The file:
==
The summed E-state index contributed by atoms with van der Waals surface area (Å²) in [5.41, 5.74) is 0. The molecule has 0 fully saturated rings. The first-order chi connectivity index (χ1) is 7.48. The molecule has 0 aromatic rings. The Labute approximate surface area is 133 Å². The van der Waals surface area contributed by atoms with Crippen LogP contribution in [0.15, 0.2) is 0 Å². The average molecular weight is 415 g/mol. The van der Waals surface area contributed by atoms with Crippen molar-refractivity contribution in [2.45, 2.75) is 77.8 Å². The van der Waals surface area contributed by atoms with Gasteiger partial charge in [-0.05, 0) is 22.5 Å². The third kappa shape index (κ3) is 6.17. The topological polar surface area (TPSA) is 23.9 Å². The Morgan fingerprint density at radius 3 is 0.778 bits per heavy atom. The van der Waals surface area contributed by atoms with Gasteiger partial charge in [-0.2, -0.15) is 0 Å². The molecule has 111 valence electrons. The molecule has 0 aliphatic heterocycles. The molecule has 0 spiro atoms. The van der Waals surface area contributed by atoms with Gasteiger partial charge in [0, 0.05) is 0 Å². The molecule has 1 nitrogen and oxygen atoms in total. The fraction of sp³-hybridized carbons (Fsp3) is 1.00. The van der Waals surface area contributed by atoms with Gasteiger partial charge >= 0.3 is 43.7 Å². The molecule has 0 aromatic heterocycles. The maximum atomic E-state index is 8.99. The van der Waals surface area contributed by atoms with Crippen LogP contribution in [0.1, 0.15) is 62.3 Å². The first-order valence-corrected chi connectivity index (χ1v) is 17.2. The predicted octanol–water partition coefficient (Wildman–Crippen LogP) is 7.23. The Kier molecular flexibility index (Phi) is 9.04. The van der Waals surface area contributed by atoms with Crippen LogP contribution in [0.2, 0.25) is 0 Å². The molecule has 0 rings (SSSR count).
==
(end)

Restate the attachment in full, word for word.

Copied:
The summed E-state index contributed by atoms with van der Waals surface area (Å²) in [5.41, 5.74) is 0. The molecule has 0 fully saturated rings. The first-order chi connectivity index (χ1) is 7.48. The molecule has 0 aromatic rings. The Labute approximate surface area is 133 Å². The van der Waals surface area contributed by atoms with Crippen LogP contribution in [0.15, 0.2) is 0 Å². The average molecular weight is 415 g/mol. The van der Waals surface area contributed by atoms with Crippen molar-refractivity contribution in [2.45, 2.75) is 77.8 Å². The van der Waals surface area contributed by atoms with Gasteiger partial charge in [-0.05, 0) is 22.5 Å². The third kappa shape index (κ3) is 6.17. The topological polar surface area (TPSA) is 23.9 Å². The Morgan fingerprint density at radius 3 is 0.778 bits per heavy atom. The van der Waals surface area contributed by atoms with Gasteiger partial charge in [-0.2, -0.15) is 0 Å². The molecule has 111 valence electrons. The molecule has 0 aliphatic heterocycles. The molecule has 0 spiro atoms. The van der Waals surface area contributed by atoms with Gasteiger partial charge in [0, 0.05) is 0 Å². The molecule has 1 nitrogen and oxygen atoms in total. The fraction of sp³-hybridized carbons (Fsp3) is 1.00. The van der Waals surface area contributed by atoms with Gasteiger partial charge >= 0.3 is 43.7 Å². The molecule has 0 aromatic heterocycles. The maximum atomic E-state index is 8.99. The van der Waals surface area contributed by atoms with Crippen LogP contribution in [0.1, 0.15) is 62.3 Å². The first-order valence-corrected chi connectivity index (χ1v) is 17.2. The predicted octanol–water partition coefficient (Wildman–Crippen LogP) is 7.23. The Kier molecular flexibility index (Phi) is 9.04. The van der Waals surface area contributed by atoms with Crippen LogP contribution in [0.2, 0.25) is 0 Å². The molecule has 0 rings (SSSR count).